Surging gas, coal, and oil prices are driving up inflation and putting the global economy under enormous strain. Electricity prices too are on an upward spiral because, in most markets, expensive and unreliable gas and coal supplies are the primary fuel for electricity generation. Global energy markets are in crisis.

What does this mean for the future? As the world ‘electrifies’ to combat climate change, are blackouts and energy poverty inevitable? How can clean energy from solar and wind fill the void when, obviously, these technologies rely on favorable weather?

Electricity network designs have evolved slowly over more than a century. In most places the markets that support them emerged more recently, but they typically have in common the idea that demand is ‘variable’ and supply is ‘dispatchable’. Put simply: electricity supplies are expected to vary according to demand, not the other way around.

This is changing. A reluctance to continue investing in new coal- and gas-fired generators (due to concerns about another global system in crisis – the climate) means baseload capacity is reducing and generation fleets are becoming less reliable in most countries where Buildings Alive operates. And on the other side of the equation, accelerating investment in cheap, abundant renewables like wind and solar means more generation capacity is coming online, but only when conditions are favorable. An extreme illustration of this variability is shown in the following plot for South Australia over the period 13-15 June.

South Australia’s electricity generation mix over recent days. Yellow is solar, green is wind, brown is gas (various), red is oil and blue is batteries. Source:

Enter buildings

Roughly 75 percent of all electricity generation is consumed in buildings (residential and non-residential) and yet, unlike generators, distributors, transmission system operators, metering providers and retailers, buildings are not considered part of the electricity ‘system’, let alone the electricity ‘market’. It is little wonder, therefore, that building operators don’t think much about when they use electricity or its implications.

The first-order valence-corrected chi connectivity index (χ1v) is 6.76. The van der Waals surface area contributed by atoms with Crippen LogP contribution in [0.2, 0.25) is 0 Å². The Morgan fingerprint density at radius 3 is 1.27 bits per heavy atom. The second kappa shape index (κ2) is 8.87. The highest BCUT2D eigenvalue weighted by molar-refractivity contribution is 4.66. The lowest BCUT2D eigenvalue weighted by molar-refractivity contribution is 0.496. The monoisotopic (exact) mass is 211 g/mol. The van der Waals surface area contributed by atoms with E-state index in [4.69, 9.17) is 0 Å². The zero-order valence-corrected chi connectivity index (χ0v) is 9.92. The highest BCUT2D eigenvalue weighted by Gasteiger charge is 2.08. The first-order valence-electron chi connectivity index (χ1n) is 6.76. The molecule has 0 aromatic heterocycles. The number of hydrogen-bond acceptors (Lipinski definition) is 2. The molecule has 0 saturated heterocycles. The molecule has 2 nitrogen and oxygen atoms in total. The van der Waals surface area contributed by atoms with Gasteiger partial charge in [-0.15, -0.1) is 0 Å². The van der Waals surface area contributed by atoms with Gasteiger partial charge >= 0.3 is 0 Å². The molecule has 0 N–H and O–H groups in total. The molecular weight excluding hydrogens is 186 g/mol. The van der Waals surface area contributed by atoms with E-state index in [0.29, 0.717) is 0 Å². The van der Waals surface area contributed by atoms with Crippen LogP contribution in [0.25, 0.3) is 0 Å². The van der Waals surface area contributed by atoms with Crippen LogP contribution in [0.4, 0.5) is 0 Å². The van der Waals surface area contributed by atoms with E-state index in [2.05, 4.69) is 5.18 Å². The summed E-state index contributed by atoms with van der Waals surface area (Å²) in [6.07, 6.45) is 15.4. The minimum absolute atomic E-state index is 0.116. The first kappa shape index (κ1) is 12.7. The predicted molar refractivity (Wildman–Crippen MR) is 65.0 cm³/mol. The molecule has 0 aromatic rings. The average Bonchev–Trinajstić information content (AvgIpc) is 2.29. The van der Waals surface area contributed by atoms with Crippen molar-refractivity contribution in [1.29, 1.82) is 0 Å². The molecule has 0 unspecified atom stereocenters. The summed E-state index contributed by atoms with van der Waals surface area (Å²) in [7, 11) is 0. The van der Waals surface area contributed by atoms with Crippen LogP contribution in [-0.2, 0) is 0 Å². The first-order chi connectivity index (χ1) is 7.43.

This, of course, is unfortunate. Markets work best if they are two-sided, with producers and consumers interacting directly to determine price. Most building operators are insulated from price changes (in the immediate- to short-term) via fixed rate contracts and they don’t interact with producers ever. This means that when there is an abundance of electricity on the system, or a shortfall, the consumers are generally unaware and would not adjust their behavior even if they were aware because they have no incentive to. But as we have noted previously, buildings offer among the cleanest, cheapest and most powerful ‘batteries’ – the scale of their potential contribution to network stability and decarbonization from supporting renewables is enormous.

Never has it been more important for building owners and operators to accelerate their decarbonization plans, starting with the implementation of ambitious energy savings programs. Aside from cutting costs, it will ease demand on over-stretched networks and put downward pressure on prices. However, decarbonization calls for much more than just energy saving. For buildings it means becoming ‘grid-integrated’ and flexible, supporting clean energy generation by shifting load to enhance indoor environmental quality at times of the day when energy is at its cheapest and cleanest. Such buildings are what the IEA calls “Zero-carbon-ready”… and if we had enough of them right now, there’s little doubt the crisis would be averted, and the market would be able to take care of itself.